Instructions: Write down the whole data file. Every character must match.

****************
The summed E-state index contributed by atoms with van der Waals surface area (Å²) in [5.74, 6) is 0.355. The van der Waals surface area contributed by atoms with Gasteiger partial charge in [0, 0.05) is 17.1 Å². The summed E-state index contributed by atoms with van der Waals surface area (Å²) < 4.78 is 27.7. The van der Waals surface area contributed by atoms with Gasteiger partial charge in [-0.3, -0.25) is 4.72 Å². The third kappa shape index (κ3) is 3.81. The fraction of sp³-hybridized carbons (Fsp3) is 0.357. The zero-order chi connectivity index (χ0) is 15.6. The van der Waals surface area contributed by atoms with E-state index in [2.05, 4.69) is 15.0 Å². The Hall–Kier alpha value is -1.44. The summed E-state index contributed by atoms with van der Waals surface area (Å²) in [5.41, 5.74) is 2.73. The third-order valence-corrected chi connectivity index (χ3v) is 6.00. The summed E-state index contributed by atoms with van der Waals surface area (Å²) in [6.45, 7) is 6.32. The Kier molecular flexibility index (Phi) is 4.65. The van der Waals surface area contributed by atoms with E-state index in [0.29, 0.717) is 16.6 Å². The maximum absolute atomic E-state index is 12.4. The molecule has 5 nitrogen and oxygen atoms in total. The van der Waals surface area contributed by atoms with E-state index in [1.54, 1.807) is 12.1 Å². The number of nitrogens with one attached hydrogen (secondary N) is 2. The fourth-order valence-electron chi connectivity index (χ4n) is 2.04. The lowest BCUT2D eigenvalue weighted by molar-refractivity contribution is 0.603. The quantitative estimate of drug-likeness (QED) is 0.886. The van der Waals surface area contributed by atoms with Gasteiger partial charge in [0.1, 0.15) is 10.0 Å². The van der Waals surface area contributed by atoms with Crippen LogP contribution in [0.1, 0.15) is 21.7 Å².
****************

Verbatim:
The summed E-state index contributed by atoms with van der Waals surface area (Å²) in [5.74, 6) is 0.355. The van der Waals surface area contributed by atoms with Gasteiger partial charge in [0, 0.05) is 17.1 Å². The summed E-state index contributed by atoms with van der Waals surface area (Å²) < 4.78 is 27.7. The van der Waals surface area contributed by atoms with Gasteiger partial charge in [-0.3, -0.25) is 4.72 Å². The third kappa shape index (κ3) is 3.81. The fraction of sp³-hybridized carbons (Fsp3) is 0.357. The zero-order chi connectivity index (χ0) is 15.6. The van der Waals surface area contributed by atoms with E-state index in [2.05, 4.69) is 15.0 Å². The Hall–Kier alpha value is -1.44. The summed E-state index contributed by atoms with van der Waals surface area (Å²) in [5.41, 5.74) is 2.73. The third-order valence-corrected chi connectivity index (χ3v) is 6.00. The summed E-state index contributed by atoms with van der Waals surface area (Å²) in [6.45, 7) is 6.32. The Kier molecular flexibility index (Phi) is 4.65. The van der Waals surface area contributed by atoms with E-state index in [0.29, 0.717) is 16.6 Å². The maximum absolute atomic E-state index is 12.4. The molecule has 5 nitrogen and oxygen atoms in total. The van der Waals surface area contributed by atoms with E-state index in [1.54, 1.807) is 12.1 Å². The number of nitrogens with one attached hydrogen (secondary N) is 2. The fourth-order valence-electron chi connectivity index (χ4n) is 2.04. The lowest BCUT2D eigenvalue weighted by molar-refractivity contribution is 0.603. The quantitative estimate of drug-likeness (QED) is 0.886. The van der Waals surface area contributed by atoms with Gasteiger partial charge in [0.1, 0.15) is 10.0 Å². The van der Waals surface area contributed by atoms with Crippen LogP contribution in [0.1, 0.15) is 21.7 Å².